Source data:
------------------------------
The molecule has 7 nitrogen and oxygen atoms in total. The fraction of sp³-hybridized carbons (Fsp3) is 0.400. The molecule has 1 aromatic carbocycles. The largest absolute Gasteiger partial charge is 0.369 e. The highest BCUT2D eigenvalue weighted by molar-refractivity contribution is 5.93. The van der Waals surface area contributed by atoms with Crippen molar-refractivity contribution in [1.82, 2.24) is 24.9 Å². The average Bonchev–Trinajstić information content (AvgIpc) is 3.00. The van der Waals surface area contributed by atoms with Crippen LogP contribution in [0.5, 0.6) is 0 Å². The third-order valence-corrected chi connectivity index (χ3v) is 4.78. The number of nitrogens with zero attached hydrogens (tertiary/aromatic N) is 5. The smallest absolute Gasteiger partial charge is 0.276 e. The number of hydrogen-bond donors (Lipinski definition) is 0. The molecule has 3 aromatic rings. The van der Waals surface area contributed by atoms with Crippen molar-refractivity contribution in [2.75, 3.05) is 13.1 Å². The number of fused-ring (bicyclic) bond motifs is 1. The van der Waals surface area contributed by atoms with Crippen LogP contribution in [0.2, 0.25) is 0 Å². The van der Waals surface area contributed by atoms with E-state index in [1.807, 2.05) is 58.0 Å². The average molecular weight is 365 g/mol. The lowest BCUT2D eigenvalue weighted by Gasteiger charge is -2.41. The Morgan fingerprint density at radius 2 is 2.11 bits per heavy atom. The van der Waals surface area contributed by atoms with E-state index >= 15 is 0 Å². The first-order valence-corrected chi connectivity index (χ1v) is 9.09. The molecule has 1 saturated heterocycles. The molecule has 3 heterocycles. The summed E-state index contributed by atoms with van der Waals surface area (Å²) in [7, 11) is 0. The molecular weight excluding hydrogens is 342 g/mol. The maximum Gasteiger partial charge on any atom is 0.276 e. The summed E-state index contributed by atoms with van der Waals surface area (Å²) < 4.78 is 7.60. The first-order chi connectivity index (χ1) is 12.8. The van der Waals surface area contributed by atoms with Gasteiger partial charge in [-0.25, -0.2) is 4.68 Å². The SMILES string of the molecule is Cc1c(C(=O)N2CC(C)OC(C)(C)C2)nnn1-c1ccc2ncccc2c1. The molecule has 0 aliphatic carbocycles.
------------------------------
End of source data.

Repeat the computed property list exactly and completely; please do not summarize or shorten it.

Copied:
The molecule has 7 nitrogen and oxygen atoms in total. The fraction of sp³-hybridized carbons (Fsp3) is 0.400. The molecule has 1 aromatic carbocycles. The largest absolute Gasteiger partial charge is 0.369 e. The highest BCUT2D eigenvalue weighted by molar-refractivity contribution is 5.93. The van der Waals surface area contributed by atoms with Crippen molar-refractivity contribution in [1.82, 2.24) is 24.9 Å². The average Bonchev–Trinajstić information content (AvgIpc) is 3.00. The van der Waals surface area contributed by atoms with Crippen LogP contribution in [0.5, 0.6) is 0 Å². The third-order valence-corrected chi connectivity index (χ3v) is 4.78. The number of nitrogens with zero attached hydrogens (tertiary/aromatic N) is 5. The smallest absolute Gasteiger partial charge is 0.276 e. The number of hydrogen-bond donors (Lipinski definition) is 0. The molecule has 3 aromatic rings. The van der Waals surface area contributed by atoms with Crippen molar-refractivity contribution in [2.75, 3.05) is 13.1 Å². The number of fused-ring (bicyclic) bond motifs is 1. The van der Waals surface area contributed by atoms with Crippen LogP contribution in [0.2, 0.25) is 0 Å². The van der Waals surface area contributed by atoms with E-state index in [1.807, 2.05) is 58.0 Å². The average molecular weight is 365 g/mol. The lowest BCUT2D eigenvalue weighted by Gasteiger charge is -2.41. The Morgan fingerprint density at radius 2 is 2.11 bits per heavy atom. The van der Waals surface area contributed by atoms with E-state index >= 15 is 0 Å². The first-order valence-corrected chi connectivity index (χ1v) is 9.09. The molecule has 1 saturated heterocycles. The molecule has 3 heterocycles. The summed E-state index contributed by atoms with van der Waals surface area (Å²) in [7, 11) is 0. The molecular weight excluding hydrogens is 342 g/mol. The maximum Gasteiger partial charge on any atom is 0.276 e. The summed E-state index contributed by atoms with van der Waals surface area (Å²) < 4.78 is 7.60. The first-order chi connectivity index (χ1) is 12.8. The van der Waals surface area contributed by atoms with Gasteiger partial charge in [-0.25, -0.2) is 4.68 Å². The SMILES string of the molecule is Cc1c(C(=O)N2CC(C)OC(C)(C)C2)nnn1-c1ccc2ncccc2c1. The molecule has 0 aliphatic carbocycles.